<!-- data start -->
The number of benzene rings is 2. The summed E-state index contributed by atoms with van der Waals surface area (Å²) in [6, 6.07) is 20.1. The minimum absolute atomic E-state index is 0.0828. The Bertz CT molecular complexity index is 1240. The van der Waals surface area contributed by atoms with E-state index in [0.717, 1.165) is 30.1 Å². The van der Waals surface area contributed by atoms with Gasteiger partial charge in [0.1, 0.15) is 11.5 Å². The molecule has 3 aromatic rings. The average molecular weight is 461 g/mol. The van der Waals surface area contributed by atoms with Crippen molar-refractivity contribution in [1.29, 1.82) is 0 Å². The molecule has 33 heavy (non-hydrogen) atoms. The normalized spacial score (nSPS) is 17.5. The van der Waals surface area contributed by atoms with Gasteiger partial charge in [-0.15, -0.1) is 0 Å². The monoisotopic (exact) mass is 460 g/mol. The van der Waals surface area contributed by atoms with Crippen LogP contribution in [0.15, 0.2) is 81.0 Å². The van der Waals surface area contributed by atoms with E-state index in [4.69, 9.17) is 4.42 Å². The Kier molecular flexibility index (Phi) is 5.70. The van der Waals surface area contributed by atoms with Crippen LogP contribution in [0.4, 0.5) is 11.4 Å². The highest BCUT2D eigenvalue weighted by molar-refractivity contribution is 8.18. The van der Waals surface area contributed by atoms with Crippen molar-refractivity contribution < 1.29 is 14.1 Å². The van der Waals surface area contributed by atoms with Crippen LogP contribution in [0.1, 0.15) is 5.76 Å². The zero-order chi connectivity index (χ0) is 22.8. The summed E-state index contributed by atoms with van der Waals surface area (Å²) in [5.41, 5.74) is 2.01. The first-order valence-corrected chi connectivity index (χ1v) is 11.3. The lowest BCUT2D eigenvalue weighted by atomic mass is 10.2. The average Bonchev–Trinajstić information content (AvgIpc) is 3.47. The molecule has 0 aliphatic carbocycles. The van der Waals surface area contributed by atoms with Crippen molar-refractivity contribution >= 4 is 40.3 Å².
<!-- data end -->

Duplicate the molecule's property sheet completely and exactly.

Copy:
The number of benzene rings is 2. The summed E-state index contributed by atoms with van der Waals surface area (Å²) in [6, 6.07) is 20.1. The minimum absolute atomic E-state index is 0.0828. The Bertz CT molecular complexity index is 1240. The van der Waals surface area contributed by atoms with E-state index in [0.717, 1.165) is 30.1 Å². The van der Waals surface area contributed by atoms with Gasteiger partial charge in [0.1, 0.15) is 11.5 Å². The molecule has 3 aromatic rings. The average molecular weight is 461 g/mol. The van der Waals surface area contributed by atoms with Crippen molar-refractivity contribution in [1.29, 1.82) is 0 Å². The molecule has 33 heavy (non-hydrogen) atoms. The normalized spacial score (nSPS) is 17.5. The van der Waals surface area contributed by atoms with Gasteiger partial charge in [-0.15, -0.1) is 0 Å². The monoisotopic (exact) mass is 460 g/mol. The van der Waals surface area contributed by atoms with Crippen LogP contribution in [0.15, 0.2) is 81.0 Å². The van der Waals surface area contributed by atoms with E-state index in [4.69, 9.17) is 4.42 Å². The Kier molecular flexibility index (Phi) is 5.70. The van der Waals surface area contributed by atoms with Crippen LogP contribution in [0.4, 0.5) is 11.4 Å². The highest BCUT2D eigenvalue weighted by molar-refractivity contribution is 8.18. The van der Waals surface area contributed by atoms with Crippen molar-refractivity contribution < 1.29 is 14.1 Å². The van der Waals surface area contributed by atoms with Crippen LogP contribution in [0.1, 0.15) is 5.76 Å². The zero-order chi connectivity index (χ0) is 22.8. The summed E-state index contributed by atoms with van der Waals surface area (Å²) in [5.41, 5.74) is 2.01. The first-order valence-corrected chi connectivity index (χ1v) is 11.3. The lowest BCUT2D eigenvalue weighted by atomic mass is 10.2. The average Bonchev–Trinajstić information content (AvgIpc) is 3.47. The molecule has 0 aliphatic carbocycles. The van der Waals surface area contributed by atoms with Crippen molar-refractivity contribution >= 4 is 40.3 Å².